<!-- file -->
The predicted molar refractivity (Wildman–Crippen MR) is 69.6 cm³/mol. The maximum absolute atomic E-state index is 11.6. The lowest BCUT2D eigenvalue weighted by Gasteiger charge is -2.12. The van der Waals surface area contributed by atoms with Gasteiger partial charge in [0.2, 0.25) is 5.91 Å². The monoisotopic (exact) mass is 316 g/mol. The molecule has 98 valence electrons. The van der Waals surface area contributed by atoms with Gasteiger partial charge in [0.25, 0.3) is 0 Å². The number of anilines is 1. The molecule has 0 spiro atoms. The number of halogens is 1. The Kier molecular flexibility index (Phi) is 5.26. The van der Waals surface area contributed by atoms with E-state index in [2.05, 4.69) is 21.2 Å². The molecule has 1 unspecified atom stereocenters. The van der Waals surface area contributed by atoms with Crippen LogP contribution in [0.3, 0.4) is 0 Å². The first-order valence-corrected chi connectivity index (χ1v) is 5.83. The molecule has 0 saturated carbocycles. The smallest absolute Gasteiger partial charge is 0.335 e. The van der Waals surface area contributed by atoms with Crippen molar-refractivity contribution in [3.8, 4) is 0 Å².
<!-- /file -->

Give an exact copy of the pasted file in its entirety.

The predicted molar refractivity (Wildman–Crippen MR) is 69.6 cm³/mol. The maximum absolute atomic E-state index is 11.6. The lowest BCUT2D eigenvalue weighted by Gasteiger charge is -2.12. The van der Waals surface area contributed by atoms with Gasteiger partial charge in [0.2, 0.25) is 5.91 Å². The monoisotopic (exact) mass is 316 g/mol. The molecule has 98 valence electrons. The van der Waals surface area contributed by atoms with Gasteiger partial charge in [0.25, 0.3) is 0 Å². The number of anilines is 1. The molecule has 0 spiro atoms. The number of halogens is 1. The Kier molecular flexibility index (Phi) is 5.26. The van der Waals surface area contributed by atoms with E-state index in [2.05, 4.69) is 21.2 Å². The molecule has 1 unspecified atom stereocenters. The van der Waals surface area contributed by atoms with Crippen LogP contribution in [0.3, 0.4) is 0 Å². The first-order valence-corrected chi connectivity index (χ1v) is 5.83. The molecule has 0 saturated carbocycles. The smallest absolute Gasteiger partial charge is 0.335 e. The van der Waals surface area contributed by atoms with Crippen molar-refractivity contribution in [3.8, 4) is 0 Å².